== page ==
Saturday, January 28, 2006

Freedom’s Just Another Word

Every time President Bush wants to get all moist in one of his speeches, he talks about freedom and how he wants to spread it to the world.
I wonder if he even knows what it means. His idea of freedom is to do what America wants. It’s the freedom to obey us, or else.
9/11 didn’t change the world nearly as much as nuclear weapons did. These wretched things are what drives our foreign policy. They are the worse case scenario, short of a biological attack that unleashes a pandemic. These beasts are so deadly, they have us acting like animals at the watering hole again: The rule of law is quaint and irrelevant as we turn to might and killer instincts to run the world.
So how are we approaching the bomb? Our policy is that we can have them, but you can’t. Oh, if you’ve already got them, there’s nothing we can do about it, but if you want the freedom to get a nuclear bomb, we will attack you and kill you. But you’ll be free.
What the United States most resembles now is the strong-arming leader of a criminal gang. Bush supporters were excited that Iraq led to Libya changing for the better, but that was the result of an implied threat. That was Tony Soprano putting one of his gangster rivals in line.
Nuclear deterrence worked because each country with the bomb knew if they launched an attack, they would be hit so hard their country couldn’t take it. In a way, that was closer to freedom than the Bush model. He wants us to have them, and you not to, and by the way, if we even think you’re thinking about it, we have the right to kill you.
Oh, and the first time we tried out our new policy, we got all the facts screwed up. Sleeping better yet?
One thing I’ve noticed is that when people live under a constant threat - and that’s what the United States now is - they become resentful. They try and scheme their way to a better position. The big question is whether these strong-arm tactics will bring on the very situation that we're trying to avoid. It's also downright embarrassing how arrogant we've become. George acts like he was asked to run the world by God, but with none of the fabled peace intiatives that also come with Christianity. I mean we're trying to run the world like a Mafia don would, and sometimes that doesn't work out. Looking at a country with reckless leaders like ours, knowing we have many, many weapons of mass destruction, and you have none, must provoke a lot of feelings. I don’t believe the feeling of being free is one of them.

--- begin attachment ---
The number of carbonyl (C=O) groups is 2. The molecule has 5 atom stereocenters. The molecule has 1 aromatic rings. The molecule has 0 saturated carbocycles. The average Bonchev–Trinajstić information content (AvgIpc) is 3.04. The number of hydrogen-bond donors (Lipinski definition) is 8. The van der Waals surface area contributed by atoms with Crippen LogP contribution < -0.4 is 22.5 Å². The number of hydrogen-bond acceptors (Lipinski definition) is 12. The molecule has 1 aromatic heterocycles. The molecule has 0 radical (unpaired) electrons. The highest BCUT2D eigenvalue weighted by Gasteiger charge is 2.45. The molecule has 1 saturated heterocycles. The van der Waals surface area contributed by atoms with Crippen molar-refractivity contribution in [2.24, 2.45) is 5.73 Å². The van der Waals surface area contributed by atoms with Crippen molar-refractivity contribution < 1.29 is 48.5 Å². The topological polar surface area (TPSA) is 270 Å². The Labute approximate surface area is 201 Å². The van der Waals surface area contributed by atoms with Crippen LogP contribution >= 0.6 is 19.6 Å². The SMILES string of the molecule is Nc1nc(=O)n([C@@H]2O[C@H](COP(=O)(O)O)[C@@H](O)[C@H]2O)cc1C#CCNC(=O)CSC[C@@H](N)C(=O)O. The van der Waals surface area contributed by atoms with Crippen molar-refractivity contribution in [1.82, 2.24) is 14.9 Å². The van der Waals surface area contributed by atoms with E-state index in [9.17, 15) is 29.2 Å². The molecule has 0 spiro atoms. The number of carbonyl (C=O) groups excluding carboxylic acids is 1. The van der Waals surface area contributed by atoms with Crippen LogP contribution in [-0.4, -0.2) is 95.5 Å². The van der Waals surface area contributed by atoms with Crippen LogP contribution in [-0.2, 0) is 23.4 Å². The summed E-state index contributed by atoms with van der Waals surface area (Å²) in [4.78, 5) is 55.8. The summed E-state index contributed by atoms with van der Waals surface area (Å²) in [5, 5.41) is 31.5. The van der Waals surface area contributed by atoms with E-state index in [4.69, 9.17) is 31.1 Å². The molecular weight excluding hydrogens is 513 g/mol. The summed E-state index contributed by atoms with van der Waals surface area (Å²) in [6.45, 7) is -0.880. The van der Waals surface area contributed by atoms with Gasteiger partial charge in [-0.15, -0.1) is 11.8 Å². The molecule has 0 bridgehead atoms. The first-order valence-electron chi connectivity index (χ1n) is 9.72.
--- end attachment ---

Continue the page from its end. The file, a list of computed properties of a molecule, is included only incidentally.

At 9:33 AM, Anonymous Anonymous said...

"we're trying to run the world like a Mafia don..."

What do you expect from a criminal enterprise? I used to think the Bush critics who referred to "the Bush crime family" were going too far. This regime has convinced me otherwise.

At 1:16 PM, Blogger Idler said...

I'm not a huge fan of Thomas Hobbes, but he had a point.

There are lots of regimes in this world a whole lot worse than the U.S., and in such a world, force and the threat of force are necessary features of diplomacy.

It's fine to take issue with any particular policy or with the character of the present administration, but the most powerful nation in the world has responsibility to use its power and influence.

And say what you will, the character of the external enemies of this U.S. government says something in its favor.

At 4:02 PM, Blogger Bill McDonald said...

Dear Idler,
Thanks again for your viewpoint. There are indeed a lot of regimes worse than ours, but that's no reason not to try for something excellent here. We had an incredible opportunity after the fall of the Soviet Union but give people power and they usually exercise it.
This group has made it much more likely that we'll face an economic implosion, while at the same time, greatly increasing the numbers of people around the world who hate us. It doesn't appear to be a wise approach.


Post a Comment

<< Home